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This week Earthworks staff received a draft of a bill that will become the Critical Minerals Policy Act of 2013. The legislation directs the United States Geological Survey to draw up a list of minerals critical to our nation’s needs and creates a series of policies designed to improve manufacturing, production, permitting, recycling, and alternatives to these metals.

What We Know and Don’t Know

This bill’s best feature includes a long overdue study to document the number of abandoned hardrock mines in this country. Earthworks estimates the number around 500,000– creating billions of dollars in taxpayer funded cleanup liability. This proposal also requires the National Academy of Sciences to provide an update on efforts to improve inspection and enforcement of hardrock mine sites on Federal land with an aim toward preventing unnecessary or undue degradation.  The Secretaries of Interior and Agriculture will also develop recommendations to ensure mining occurs consistent with with protecting public health and Federal reviews of mine proposals lead to a healthier and cleaner environment.

How Critical is Critical?

We have some sense already about which minerals are critical. First among them are the so-called rare earth minerals. Rare earth mineral is a misnomer. As Forbes Magazine contributor Tim Worstall reminds us: They are neither rare nor are they earths. In fact, they are fairly abundant, often mined in conjunction with other metals. The minerals we mean include numbers 57-71 on the periodic table, the lanthanum series, with number 39 yttrium and 21 scandium tossed in there because they share similar chemical properties. Those properties help make possible some of our favorite toys like LCD screens, cell phones, hybrid car batteries, solar panels, wind turbines, and predator drones.

Minerals not strategic for their chemical properties nor especially susceptible to chokes in the supply chain do not deserve the “critical” designation. I worry about creating unintended politicization of certain run-of-the-mill metals like copper and uranium. We saw some of this play out during the debate over the House’s version of critical minerals legislation HR 761. Members of the House Majority advocating for 761’s passage spoke about how we need lead for bullets, uranium for energy, and copper for electricity. Sure. I need orange juice to quench my thirst. Just because something has an important use or application, does not make it critical. Nor does it become critical just because there’s a nickel deposit in a given Congressional district.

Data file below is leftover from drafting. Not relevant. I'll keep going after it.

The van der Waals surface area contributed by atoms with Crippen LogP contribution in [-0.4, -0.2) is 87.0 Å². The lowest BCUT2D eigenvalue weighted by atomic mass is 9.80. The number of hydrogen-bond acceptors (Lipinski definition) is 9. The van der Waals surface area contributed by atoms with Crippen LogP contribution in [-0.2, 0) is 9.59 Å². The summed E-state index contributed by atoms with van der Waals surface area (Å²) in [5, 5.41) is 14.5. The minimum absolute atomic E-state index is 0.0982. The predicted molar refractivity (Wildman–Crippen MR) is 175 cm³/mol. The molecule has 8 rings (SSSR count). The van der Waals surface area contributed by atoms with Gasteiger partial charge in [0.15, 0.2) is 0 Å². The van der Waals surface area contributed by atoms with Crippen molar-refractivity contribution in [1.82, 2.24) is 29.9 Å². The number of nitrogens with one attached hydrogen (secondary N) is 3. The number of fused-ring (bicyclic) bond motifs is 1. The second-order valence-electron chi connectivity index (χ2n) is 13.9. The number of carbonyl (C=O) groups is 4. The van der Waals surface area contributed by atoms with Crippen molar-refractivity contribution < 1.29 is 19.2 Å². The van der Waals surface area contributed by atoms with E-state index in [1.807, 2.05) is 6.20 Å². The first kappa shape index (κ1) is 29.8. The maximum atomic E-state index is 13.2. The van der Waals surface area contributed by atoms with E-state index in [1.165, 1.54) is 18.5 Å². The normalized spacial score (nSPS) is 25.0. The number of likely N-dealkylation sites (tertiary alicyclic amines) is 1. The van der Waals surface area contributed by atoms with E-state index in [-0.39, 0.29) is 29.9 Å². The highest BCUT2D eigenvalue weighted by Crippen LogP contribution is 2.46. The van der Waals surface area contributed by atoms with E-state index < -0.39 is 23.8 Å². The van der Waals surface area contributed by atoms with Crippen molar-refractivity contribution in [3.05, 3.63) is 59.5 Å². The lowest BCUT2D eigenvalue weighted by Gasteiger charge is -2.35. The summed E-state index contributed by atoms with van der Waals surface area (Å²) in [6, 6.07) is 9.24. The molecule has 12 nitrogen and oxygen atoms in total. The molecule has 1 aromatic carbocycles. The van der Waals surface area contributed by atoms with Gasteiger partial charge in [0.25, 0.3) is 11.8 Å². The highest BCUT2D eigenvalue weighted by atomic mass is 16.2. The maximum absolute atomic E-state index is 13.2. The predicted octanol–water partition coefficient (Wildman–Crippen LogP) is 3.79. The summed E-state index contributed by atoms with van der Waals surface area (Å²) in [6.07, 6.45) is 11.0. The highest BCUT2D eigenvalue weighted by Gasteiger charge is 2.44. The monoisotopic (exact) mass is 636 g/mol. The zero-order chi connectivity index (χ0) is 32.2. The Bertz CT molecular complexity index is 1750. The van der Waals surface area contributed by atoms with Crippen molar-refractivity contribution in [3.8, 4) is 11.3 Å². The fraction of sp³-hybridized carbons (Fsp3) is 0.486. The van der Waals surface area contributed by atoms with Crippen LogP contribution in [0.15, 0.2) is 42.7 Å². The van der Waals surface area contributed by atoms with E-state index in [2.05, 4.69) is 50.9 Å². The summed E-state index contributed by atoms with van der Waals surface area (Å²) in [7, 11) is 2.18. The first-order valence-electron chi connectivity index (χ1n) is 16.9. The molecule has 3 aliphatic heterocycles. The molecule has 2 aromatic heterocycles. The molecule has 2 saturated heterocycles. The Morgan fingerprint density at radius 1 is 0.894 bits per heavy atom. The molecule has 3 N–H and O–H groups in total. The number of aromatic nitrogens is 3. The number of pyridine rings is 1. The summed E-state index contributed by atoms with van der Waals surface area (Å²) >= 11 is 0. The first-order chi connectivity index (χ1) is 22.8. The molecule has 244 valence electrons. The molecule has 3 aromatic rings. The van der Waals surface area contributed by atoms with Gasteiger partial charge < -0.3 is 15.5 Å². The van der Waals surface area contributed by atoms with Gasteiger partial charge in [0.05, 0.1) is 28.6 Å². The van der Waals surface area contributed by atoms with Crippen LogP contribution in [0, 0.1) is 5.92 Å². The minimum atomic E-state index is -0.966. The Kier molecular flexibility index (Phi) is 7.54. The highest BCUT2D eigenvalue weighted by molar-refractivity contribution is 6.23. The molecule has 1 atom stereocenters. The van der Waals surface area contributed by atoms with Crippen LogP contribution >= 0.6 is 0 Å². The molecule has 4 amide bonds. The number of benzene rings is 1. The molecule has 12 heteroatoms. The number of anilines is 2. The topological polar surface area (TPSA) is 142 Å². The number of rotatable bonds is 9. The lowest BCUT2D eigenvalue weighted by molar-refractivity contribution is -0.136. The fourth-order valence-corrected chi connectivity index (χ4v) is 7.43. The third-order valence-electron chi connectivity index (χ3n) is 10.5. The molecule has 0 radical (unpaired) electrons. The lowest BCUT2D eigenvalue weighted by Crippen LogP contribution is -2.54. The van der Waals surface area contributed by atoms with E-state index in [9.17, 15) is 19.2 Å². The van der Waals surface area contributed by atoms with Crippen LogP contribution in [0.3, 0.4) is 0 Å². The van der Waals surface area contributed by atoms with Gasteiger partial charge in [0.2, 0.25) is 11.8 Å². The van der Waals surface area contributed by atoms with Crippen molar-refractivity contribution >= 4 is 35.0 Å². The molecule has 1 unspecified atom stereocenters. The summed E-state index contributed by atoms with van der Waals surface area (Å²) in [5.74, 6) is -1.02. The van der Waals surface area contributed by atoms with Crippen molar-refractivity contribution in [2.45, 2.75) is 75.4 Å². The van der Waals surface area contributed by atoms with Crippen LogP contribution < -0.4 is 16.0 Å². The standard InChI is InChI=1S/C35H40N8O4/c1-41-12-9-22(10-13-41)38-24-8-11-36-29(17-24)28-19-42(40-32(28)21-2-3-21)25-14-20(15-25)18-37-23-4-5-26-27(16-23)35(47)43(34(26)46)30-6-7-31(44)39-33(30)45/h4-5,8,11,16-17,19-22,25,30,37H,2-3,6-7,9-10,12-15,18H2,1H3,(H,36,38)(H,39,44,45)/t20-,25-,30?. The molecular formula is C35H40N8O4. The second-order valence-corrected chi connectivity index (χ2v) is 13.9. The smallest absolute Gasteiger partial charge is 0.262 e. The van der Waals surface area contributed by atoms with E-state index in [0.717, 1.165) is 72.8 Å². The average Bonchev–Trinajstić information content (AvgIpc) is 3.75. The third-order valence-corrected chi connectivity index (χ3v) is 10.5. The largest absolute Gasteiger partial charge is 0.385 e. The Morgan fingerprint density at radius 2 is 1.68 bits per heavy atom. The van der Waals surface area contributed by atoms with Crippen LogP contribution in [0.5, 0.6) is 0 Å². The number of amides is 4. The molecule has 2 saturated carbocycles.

How Long Does it Take to Beat a Dead Horse?

This bill is an improved version of an earlier proposal Earthworks opposed during the 112th Congress. That bill, S. 1113, created a fairly rigid regime for setting strict performance metrics and timelines for permitting mines. We learned during the debate over HR 761 that we don’t have a strategic minerals permitting problem in the United States. In fact, most mines on public lands receive a permit within 3 or 4 years. There’s nothing wrong with government efficiency and greasing the wheels of the bureaucracy to make the system work better as long as doing so does not impair the rights of affected communities to voice their objections.

Mining in 2013 not in 1872

We currently have mining regulations that allow mine operators to dump their toxic waste directly in lakes, rivers, and streams. We have laughably inadequate bonds that put industry interests over the public interest. Protecting communities and water supplies should be the focus of federal reform efforts, and legislation should give force behind the law’s admonition to prevent unnecessary and undue degradation. We welcome efforts to study our nation’s critical mineral needs, with particular emphasis on promoting recycling and seeking alternatives. We need a shift away from the preoccupation with permitting times toward a serious mining policy meant for the 21st century.